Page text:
In the afterglow of Hillary Rodham Clinton’s stunning “comeback” — which was neither really stunning, given her well-known tenacity, nor a comeback, as MSNBC’s Keith Olbermann pointed out, given that two weeks ago she was the presumptive frontrunner — most media pundit types are chalking up the Democratic contest as a two-candidate race. Certainly Barack Obama’s stirring victory in Iowa and Clinton’s emotionally charged win in New Hampshire have proven that both are formidable candidates. And that their see-saw battle may be epic when all is said and done.
But what about John Edwards? He’s still in the race, you know. And though his chances of getting the nomination are dwindling with each passing week, he’s hardly sounding like he’s packed it in. Tuesday night he continued to sound off on his angry, populist message about poverty and homelessness while declaring that “this race is not about me.”
Well, it certainly isn’t, but the Edwards campaign could be very much about the other two candidates. “The Edwards presence has an effect on Obama,” says Dave Nagel, a former congressman from Iowa and former chair of the state’s Democratic Party. “He has basically brought his message in line with Obama’s.”
Conventional wisdom — less wise than usual since campaign ’08 really kicked in — would hold that Edwards is a frustration for Hillary, given that Edwards keeps playing Obama’s wingman whenever the two decide to attack Clinton or vice-versa. But things changed in New Hampshire. For starters, Clinton “humanized her campaign,” as Nagel puts it. Secondly, Edwards had no problem hogging up air time during his post-primary speech, signaling strongly to the upcoming primary states that he wasn’t backing down — and that he’s running a campaign very similar to Obama’s.
“The message is the same kind that would draw people to Obama,” Nagel says, “and the question now is: Does Edwards draw people away from him?”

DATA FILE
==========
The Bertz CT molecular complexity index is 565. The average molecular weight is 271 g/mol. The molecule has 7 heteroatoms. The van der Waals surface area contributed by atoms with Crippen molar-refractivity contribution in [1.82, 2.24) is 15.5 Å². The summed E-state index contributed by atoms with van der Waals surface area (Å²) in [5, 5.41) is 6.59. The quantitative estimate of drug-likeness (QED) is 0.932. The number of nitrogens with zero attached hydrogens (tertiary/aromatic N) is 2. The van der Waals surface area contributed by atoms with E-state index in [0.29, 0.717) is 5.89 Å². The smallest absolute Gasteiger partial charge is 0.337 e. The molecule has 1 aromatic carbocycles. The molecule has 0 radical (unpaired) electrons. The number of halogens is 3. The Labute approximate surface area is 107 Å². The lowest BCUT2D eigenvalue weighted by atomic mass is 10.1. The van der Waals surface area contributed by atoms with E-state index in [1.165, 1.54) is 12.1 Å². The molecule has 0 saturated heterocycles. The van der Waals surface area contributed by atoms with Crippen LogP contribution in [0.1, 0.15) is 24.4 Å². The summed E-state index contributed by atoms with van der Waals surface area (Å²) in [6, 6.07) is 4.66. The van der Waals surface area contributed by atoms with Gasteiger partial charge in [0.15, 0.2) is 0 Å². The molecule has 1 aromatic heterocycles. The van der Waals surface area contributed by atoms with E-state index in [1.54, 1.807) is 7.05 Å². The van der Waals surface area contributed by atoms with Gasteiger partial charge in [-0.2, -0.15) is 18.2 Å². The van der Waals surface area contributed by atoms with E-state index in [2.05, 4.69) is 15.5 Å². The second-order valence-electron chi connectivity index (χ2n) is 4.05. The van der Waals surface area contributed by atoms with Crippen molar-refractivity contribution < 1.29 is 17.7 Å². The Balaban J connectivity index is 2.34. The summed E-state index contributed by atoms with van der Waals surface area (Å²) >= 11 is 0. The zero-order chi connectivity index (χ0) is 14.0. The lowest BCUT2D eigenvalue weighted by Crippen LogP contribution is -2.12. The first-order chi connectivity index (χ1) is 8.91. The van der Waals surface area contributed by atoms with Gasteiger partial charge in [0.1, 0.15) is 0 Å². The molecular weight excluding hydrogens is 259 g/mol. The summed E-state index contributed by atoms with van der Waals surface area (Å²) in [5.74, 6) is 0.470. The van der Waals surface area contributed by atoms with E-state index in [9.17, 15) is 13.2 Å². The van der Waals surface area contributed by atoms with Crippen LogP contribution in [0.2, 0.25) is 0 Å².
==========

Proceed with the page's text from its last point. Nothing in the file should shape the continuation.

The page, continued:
If so, it would be counter-productive to the Edwards anti-special-interest stump, which is a not-so-subtle swipe at candidate Clinton. The irony is that though Edwards reportedly has a strong distaste for Clinton, his continued campaigning might help her through the primary season.
“Certainly he has every right to offer his candidacy,” Nagel says. “He put four years into it.”
But Nagel, who did not support a candidate in Iowa, says that Edwards needed a stronger showing in one of the two states thus far.
Edwards no doubt is looking to Jan. 19 and South Carolina, where he was born, with anticipation and anxiety. According to The New York Times, Edwards has aired some 4,500 television ads there, compared to 1,400 for Obama and 727 for Clinton, but is still running third in polls. And Edwards is taking public money, unlike his two chief rivals, and may have trouble coming up with matching funds — leading Nagel to speculate that Edwards may “suspend” his campaign after the Feb. 5 round-up. In other words, in order to remain viable, Nagel says, “Edwards has to win.”